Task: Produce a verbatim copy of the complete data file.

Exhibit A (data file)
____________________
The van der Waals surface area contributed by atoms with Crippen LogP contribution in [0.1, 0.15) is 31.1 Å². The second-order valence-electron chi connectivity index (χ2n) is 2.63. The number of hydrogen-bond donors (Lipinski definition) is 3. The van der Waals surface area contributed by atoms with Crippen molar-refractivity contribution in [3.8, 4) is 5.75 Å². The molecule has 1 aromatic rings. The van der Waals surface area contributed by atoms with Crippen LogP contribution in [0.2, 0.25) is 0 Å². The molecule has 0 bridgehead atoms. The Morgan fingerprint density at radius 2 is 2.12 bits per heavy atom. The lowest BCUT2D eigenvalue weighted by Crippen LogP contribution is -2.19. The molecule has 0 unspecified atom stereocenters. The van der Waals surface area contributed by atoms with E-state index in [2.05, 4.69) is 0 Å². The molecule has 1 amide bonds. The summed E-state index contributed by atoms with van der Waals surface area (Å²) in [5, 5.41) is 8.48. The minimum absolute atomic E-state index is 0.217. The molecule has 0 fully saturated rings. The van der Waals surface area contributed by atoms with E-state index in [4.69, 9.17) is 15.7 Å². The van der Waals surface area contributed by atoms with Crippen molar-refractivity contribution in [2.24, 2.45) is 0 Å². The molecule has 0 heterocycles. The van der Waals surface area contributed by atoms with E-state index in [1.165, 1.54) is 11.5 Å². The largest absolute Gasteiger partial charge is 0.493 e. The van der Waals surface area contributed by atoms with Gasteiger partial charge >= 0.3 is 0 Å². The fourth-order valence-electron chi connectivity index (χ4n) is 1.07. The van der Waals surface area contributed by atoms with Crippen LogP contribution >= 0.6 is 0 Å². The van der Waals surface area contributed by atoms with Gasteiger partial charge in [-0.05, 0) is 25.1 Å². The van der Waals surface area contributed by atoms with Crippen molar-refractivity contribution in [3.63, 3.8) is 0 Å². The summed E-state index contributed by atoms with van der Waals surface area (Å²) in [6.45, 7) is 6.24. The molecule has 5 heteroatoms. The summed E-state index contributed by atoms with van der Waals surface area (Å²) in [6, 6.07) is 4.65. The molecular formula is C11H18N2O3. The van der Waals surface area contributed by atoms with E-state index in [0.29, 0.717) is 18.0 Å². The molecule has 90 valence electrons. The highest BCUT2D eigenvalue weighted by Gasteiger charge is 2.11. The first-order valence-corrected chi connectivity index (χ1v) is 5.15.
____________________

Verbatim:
The van der Waals surface area contributed by atoms with Crippen LogP contribution in [0.1, 0.15) is 31.1 Å². The second-order valence-electron chi connectivity index (χ2n) is 2.63. The number of hydrogen-bond donors (Lipinski definition) is 3. The van der Waals surface area contributed by atoms with Crippen molar-refractivity contribution in [3.8, 4) is 5.75 Å². The molecule has 1 aromatic rings. The van der Waals surface area contributed by atoms with Crippen LogP contribution in [0.2, 0.25) is 0 Å². The molecule has 0 bridgehead atoms. The Morgan fingerprint density at radius 2 is 2.12 bits per heavy atom. The lowest BCUT2D eigenvalue weighted by Crippen LogP contribution is -2.19. The molecule has 0 unspecified atom stereocenters. The van der Waals surface area contributed by atoms with E-state index in [2.05, 4.69) is 0 Å². The molecule has 1 amide bonds. The summed E-state index contributed by atoms with van der Waals surface area (Å²) in [5, 5.41) is 8.48. The minimum absolute atomic E-state index is 0.217. The molecule has 0 fully saturated rings. The van der Waals surface area contributed by atoms with E-state index in [4.69, 9.17) is 15.7 Å². The van der Waals surface area contributed by atoms with Crippen molar-refractivity contribution in [2.24, 2.45) is 0 Å². The molecule has 0 heterocycles. The van der Waals surface area contributed by atoms with E-state index in [1.165, 1.54) is 11.5 Å². The largest absolute Gasteiger partial charge is 0.493 e. The van der Waals surface area contributed by atoms with Gasteiger partial charge >= 0.3 is 0 Å². The fourth-order valence-electron chi connectivity index (χ4n) is 1.07. The van der Waals surface area contributed by atoms with Crippen LogP contribution >= 0.6 is 0 Å². The van der Waals surface area contributed by atoms with Gasteiger partial charge in [-0.05, 0) is 25.1 Å². The van der Waals surface area contributed by atoms with Crippen molar-refractivity contribution in [3.63, 3.8) is 0 Å². The summed E-state index contributed by atoms with van der Waals surface area (Å²) in [6.45, 7) is 6.24. The molecule has 5 heteroatoms. The summed E-state index contributed by atoms with van der Waals surface area (Å²) in [6, 6.07) is 4.65. The molecular formula is C11H18N2O3. The van der Waals surface area contributed by atoms with E-state index in [0.29, 0.717) is 18.0 Å². The molecule has 90 valence electrons. The highest BCUT2D eigenvalue weighted by Gasteiger charge is 2.11. The first-order valence-corrected chi connectivity index (χ1v) is 5.15.